"Financial advisers get paid to manage money, not your home equity," says David Richmond, founder of Richmond Brothers in Jackson, Mich. "It's really a question of who is quarterbacking your financial life, and whether you are including your own long-term strategy to build equity into your financial plan."
The refinancing boom that restarts anew each time mortgage rates fall and home prices rise has been a big income-earner for banks and the mortgage finance industry, but it's a myth that it is a "no-brainer" for the homeowner. Each new financing resets the clock on the repayment of principle. It puts the homeowner that much further from building equity, since it's mostly interest that is paid in the early years of the amortization schedule, although there is a great deal of variety, from interest-only to accelerated payback refis.
"Even if you are a baby boomer, you should be thinking of how you manage this asset over 20 or 30 years," says Richmond. "It's a very important asset. You can use it to borrow money, but you really should not borrow against it if it means you are spending more money than you have."
Nestcare's Stucki says home equity should be nurtured over the years so it's there when you need it. "People have to start tallying up different pots of money, including home equity," she says. "It's not going to be enough to have a retirement account and Social Security. Home equity can be used to fill a lot of gaps in financial planning. The question is whether there is enough of it left that will be unencumbered."
The Federal Reserve Survey of Consumer Finance showed that median family net worth fell to the level of the 90s, largely because of home prices, but also due to stock declines. "Unfortunately it's all a crapshoot," says Richmond, who advocates including home equity as part of a diversified strategy and says it should be seen as another way of avoiding putting your entire nest egg in one basket. House prices sometimes hold up better in times of inflation, for example.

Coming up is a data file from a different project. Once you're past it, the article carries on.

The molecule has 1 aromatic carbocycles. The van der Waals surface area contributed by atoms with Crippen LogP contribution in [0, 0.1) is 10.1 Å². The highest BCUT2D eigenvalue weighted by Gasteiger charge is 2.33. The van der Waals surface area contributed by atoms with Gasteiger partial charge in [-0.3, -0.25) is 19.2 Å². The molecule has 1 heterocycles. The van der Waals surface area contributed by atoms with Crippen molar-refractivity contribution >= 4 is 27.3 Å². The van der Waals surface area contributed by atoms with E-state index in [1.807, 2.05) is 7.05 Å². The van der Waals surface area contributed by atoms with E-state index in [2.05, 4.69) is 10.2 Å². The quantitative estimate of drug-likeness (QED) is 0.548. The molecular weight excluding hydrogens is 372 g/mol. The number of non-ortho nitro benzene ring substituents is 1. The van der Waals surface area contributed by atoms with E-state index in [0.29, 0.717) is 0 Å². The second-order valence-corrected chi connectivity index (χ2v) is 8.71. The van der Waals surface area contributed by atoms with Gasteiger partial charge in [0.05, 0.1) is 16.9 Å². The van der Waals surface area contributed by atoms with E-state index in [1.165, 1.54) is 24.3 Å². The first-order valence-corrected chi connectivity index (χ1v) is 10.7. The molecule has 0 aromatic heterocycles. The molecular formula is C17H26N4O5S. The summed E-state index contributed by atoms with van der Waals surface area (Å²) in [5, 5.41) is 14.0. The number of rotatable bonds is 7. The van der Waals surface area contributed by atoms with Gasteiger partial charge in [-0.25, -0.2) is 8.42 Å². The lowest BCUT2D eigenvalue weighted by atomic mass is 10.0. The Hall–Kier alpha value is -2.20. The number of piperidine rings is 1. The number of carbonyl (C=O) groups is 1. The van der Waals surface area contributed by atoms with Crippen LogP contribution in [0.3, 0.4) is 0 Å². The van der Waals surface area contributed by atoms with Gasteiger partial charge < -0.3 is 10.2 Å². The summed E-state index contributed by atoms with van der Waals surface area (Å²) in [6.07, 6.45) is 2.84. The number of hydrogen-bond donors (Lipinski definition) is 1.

"Home equity is certainly important in financial planning. If you are a tenant paying rent, you are not building equity," says Tucker Watkins, private wealth adviser for Ameriprise Financial on home equity. People can also use it to borrow against. In many cases it makes sense, as long as the borrower has full awareness of the impact. Says Stucki: "It should be an orderly drawdown."
Lastly, for seniors at a certain stage in life, a reverse mortgage can be a sensible option because it requires no monthly payments and allows homeowners to stay put. A newly launched "saver" reverse-mortgage option acts as a credit line that draws down only a portion of home equity. Refinancing, too, is an option, but borrowers need to remember that the low rates that bring reduced monthly payments always have some negative impact on the equity you've tried to preserve. There are people who need access to capital for whom it works well, Watkins says, but "it's not for everyone."